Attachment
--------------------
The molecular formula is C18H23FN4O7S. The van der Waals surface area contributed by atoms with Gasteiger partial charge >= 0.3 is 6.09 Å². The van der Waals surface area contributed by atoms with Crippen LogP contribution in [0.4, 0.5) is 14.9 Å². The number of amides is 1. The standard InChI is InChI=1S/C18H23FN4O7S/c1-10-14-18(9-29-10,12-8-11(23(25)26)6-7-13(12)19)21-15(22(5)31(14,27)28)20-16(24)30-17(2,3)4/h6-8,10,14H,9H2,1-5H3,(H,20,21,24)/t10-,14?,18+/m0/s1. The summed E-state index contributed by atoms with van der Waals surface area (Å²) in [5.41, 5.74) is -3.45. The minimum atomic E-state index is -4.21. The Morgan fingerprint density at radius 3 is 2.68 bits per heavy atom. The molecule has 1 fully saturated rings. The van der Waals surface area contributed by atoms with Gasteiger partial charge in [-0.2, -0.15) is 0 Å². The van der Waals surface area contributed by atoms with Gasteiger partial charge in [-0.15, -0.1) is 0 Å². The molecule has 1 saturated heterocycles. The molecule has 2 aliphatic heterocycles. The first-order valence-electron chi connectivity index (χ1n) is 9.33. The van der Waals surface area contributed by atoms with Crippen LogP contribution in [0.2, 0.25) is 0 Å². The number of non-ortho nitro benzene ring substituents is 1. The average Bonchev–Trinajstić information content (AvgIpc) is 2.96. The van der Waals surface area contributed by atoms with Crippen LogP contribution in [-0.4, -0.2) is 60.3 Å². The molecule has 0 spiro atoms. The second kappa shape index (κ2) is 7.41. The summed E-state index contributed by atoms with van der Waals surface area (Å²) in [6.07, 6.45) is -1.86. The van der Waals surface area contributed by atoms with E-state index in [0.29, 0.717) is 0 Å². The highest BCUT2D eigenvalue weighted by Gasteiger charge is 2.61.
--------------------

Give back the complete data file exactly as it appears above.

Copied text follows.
The molecular formula is C18H23FN4O7S. The van der Waals surface area contributed by atoms with Gasteiger partial charge >= 0.3 is 6.09 Å². The van der Waals surface area contributed by atoms with Crippen LogP contribution in [0.4, 0.5) is 14.9 Å². The number of amides is 1. The standard InChI is InChI=1S/C18H23FN4O7S/c1-10-14-18(9-29-10,12-8-11(23(25)26)6-7-13(12)19)21-15(22(5)31(14,27)28)20-16(24)30-17(2,3)4/h6-8,10,14H,9H2,1-5H3,(H,20,21,24)/t10-,14?,18+/m0/s1. The summed E-state index contributed by atoms with van der Waals surface area (Å²) in [5.41, 5.74) is -3.45. The minimum atomic E-state index is -4.21. The Morgan fingerprint density at radius 3 is 2.68 bits per heavy atom. The molecule has 1 fully saturated rings. The van der Waals surface area contributed by atoms with Gasteiger partial charge in [-0.2, -0.15) is 0 Å². The van der Waals surface area contributed by atoms with Gasteiger partial charge in [-0.15, -0.1) is 0 Å². The molecule has 1 saturated heterocycles. The molecule has 2 aliphatic heterocycles. The first-order valence-electron chi connectivity index (χ1n) is 9.33. The van der Waals surface area contributed by atoms with Crippen LogP contribution in [0.2, 0.25) is 0 Å². The number of non-ortho nitro benzene ring substituents is 1. The average Bonchev–Trinajstić information content (AvgIpc) is 2.96. The van der Waals surface area contributed by atoms with Crippen LogP contribution in [-0.4, -0.2) is 60.3 Å². The molecule has 0 spiro atoms. The second kappa shape index (κ2) is 7.41. The summed E-state index contributed by atoms with van der Waals surface area (Å²) in [6.07, 6.45) is -1.86. The van der Waals surface area contributed by atoms with E-state index in [0.29, 0.717) is 0 Å². The highest BCUT2D eigenvalue weighted by Gasteiger charge is 2.61.